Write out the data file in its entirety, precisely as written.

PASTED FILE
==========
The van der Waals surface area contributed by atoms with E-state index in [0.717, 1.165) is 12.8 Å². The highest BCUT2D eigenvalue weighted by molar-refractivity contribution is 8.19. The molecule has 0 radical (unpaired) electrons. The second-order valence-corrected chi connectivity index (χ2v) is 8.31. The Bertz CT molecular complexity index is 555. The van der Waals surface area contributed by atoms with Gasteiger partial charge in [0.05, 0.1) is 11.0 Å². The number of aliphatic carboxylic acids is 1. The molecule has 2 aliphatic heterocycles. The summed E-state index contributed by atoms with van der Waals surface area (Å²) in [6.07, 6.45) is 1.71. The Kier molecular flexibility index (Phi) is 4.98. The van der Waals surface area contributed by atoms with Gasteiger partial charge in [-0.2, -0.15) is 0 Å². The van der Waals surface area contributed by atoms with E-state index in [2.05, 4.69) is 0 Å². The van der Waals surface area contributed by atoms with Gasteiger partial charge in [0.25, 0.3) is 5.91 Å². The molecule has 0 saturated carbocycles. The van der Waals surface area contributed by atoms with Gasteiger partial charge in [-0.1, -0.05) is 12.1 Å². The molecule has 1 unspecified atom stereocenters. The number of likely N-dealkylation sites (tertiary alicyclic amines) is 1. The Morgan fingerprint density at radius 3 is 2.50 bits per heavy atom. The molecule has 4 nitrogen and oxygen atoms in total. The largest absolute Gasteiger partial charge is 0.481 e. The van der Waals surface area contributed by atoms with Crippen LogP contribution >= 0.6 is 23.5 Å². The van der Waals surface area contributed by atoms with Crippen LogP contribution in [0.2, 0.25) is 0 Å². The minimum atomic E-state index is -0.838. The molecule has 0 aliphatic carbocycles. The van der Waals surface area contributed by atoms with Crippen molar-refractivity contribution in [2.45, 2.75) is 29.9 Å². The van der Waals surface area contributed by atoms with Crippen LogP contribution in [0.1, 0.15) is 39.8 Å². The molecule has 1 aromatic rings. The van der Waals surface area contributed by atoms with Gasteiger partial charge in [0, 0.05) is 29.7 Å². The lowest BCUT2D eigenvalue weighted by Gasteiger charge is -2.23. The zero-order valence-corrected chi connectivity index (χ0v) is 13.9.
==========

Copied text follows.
The van der Waals surface area contributed by atoms with E-state index in [0.717, 1.165) is 12.8 Å². The highest BCUT2D eigenvalue weighted by molar-refractivity contribution is 8.19. The molecule has 0 radical (unpaired) electrons. The second-order valence-corrected chi connectivity index (χ2v) is 8.31. The Bertz CT molecular complexity index is 555. The van der Waals surface area contributed by atoms with Gasteiger partial charge in [0.05, 0.1) is 11.0 Å². The number of aliphatic carboxylic acids is 1. The molecule has 2 aliphatic heterocycles. The summed E-state index contributed by atoms with van der Waals surface area (Å²) in [6.07, 6.45) is 1.71. The Kier molecular flexibility index (Phi) is 4.98. The van der Waals surface area contributed by atoms with Gasteiger partial charge in [-0.2, -0.15) is 0 Å². The van der Waals surface area contributed by atoms with E-state index in [2.05, 4.69) is 0 Å². The van der Waals surface area contributed by atoms with Gasteiger partial charge in [0.25, 0.3) is 5.91 Å². The molecule has 0 saturated carbocycles. The van der Waals surface area contributed by atoms with Gasteiger partial charge in [-0.1, -0.05) is 12.1 Å². The molecule has 1 unspecified atom stereocenters. The number of likely N-dealkylation sites (tertiary alicyclic amines) is 1. The Morgan fingerprint density at radius 3 is 2.50 bits per heavy atom. The molecule has 4 nitrogen and oxygen atoms in total. The largest absolute Gasteiger partial charge is 0.481 e. The van der Waals surface area contributed by atoms with Crippen LogP contribution >= 0.6 is 23.5 Å². The van der Waals surface area contributed by atoms with Crippen LogP contribution in [0.2, 0.25) is 0 Å². The minimum atomic E-state index is -0.838. The molecule has 0 aliphatic carbocycles. The van der Waals surface area contributed by atoms with Crippen molar-refractivity contribution in [2.45, 2.75) is 29.9 Å². The van der Waals surface area contributed by atoms with Crippen LogP contribution in [0.1, 0.15) is 39.8 Å². The molecule has 1 aromatic rings. The van der Waals surface area contributed by atoms with Gasteiger partial charge in [0, 0.05) is 29.7 Å². The lowest BCUT2D eigenvalue weighted by Gasteiger charge is -2.23. The zero-order valence-corrected chi connectivity index (χ0v) is 13.9.